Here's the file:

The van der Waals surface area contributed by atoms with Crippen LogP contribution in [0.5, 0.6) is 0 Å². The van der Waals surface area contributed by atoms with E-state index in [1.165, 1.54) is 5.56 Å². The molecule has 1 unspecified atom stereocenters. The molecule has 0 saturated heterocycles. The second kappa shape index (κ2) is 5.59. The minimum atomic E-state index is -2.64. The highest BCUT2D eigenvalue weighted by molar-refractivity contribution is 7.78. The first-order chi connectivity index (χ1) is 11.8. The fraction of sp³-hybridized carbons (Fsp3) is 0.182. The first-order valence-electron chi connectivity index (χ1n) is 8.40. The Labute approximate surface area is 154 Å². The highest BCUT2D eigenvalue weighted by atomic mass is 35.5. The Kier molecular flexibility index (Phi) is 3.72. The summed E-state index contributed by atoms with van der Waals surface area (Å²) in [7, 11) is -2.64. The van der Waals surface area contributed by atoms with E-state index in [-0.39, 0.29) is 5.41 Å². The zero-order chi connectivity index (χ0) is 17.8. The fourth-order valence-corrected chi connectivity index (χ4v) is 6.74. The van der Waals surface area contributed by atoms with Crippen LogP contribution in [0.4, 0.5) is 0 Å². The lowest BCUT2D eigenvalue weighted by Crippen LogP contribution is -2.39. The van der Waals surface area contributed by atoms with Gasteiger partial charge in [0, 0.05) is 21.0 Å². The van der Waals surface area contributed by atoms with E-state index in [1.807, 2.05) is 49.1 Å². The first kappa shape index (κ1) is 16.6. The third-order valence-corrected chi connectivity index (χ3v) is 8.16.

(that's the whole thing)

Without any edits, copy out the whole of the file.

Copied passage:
The van der Waals surface area contributed by atoms with Crippen LogP contribution in [0.5, 0.6) is 0 Å². The van der Waals surface area contributed by atoms with E-state index in [1.165, 1.54) is 5.56 Å². The molecule has 1 unspecified atom stereocenters. The molecule has 0 saturated heterocycles. The second kappa shape index (κ2) is 5.59. The minimum atomic E-state index is -2.64. The highest BCUT2D eigenvalue weighted by molar-refractivity contribution is 7.78. The first-order chi connectivity index (χ1) is 11.8. The fraction of sp³-hybridized carbons (Fsp3) is 0.182. The first-order valence-electron chi connectivity index (χ1n) is 8.40. The Labute approximate surface area is 154 Å². The highest BCUT2D eigenvalue weighted by atomic mass is 35.5. The Kier molecular flexibility index (Phi) is 3.72. The summed E-state index contributed by atoms with van der Waals surface area (Å²) in [7, 11) is -2.64. The van der Waals surface area contributed by atoms with E-state index in [-0.39, 0.29) is 5.41 Å². The zero-order chi connectivity index (χ0) is 17.8. The fourth-order valence-corrected chi connectivity index (χ4v) is 6.74. The van der Waals surface area contributed by atoms with Crippen LogP contribution in [0.4, 0.5) is 0 Å². The lowest BCUT2D eigenvalue weighted by Crippen LogP contribution is -2.39. The van der Waals surface area contributed by atoms with Gasteiger partial charge in [0, 0.05) is 21.0 Å². The van der Waals surface area contributed by atoms with E-state index in [1.807, 2.05) is 49.1 Å². The first kappa shape index (κ1) is 16.6. The third-order valence-corrected chi connectivity index (χ3v) is 8.16.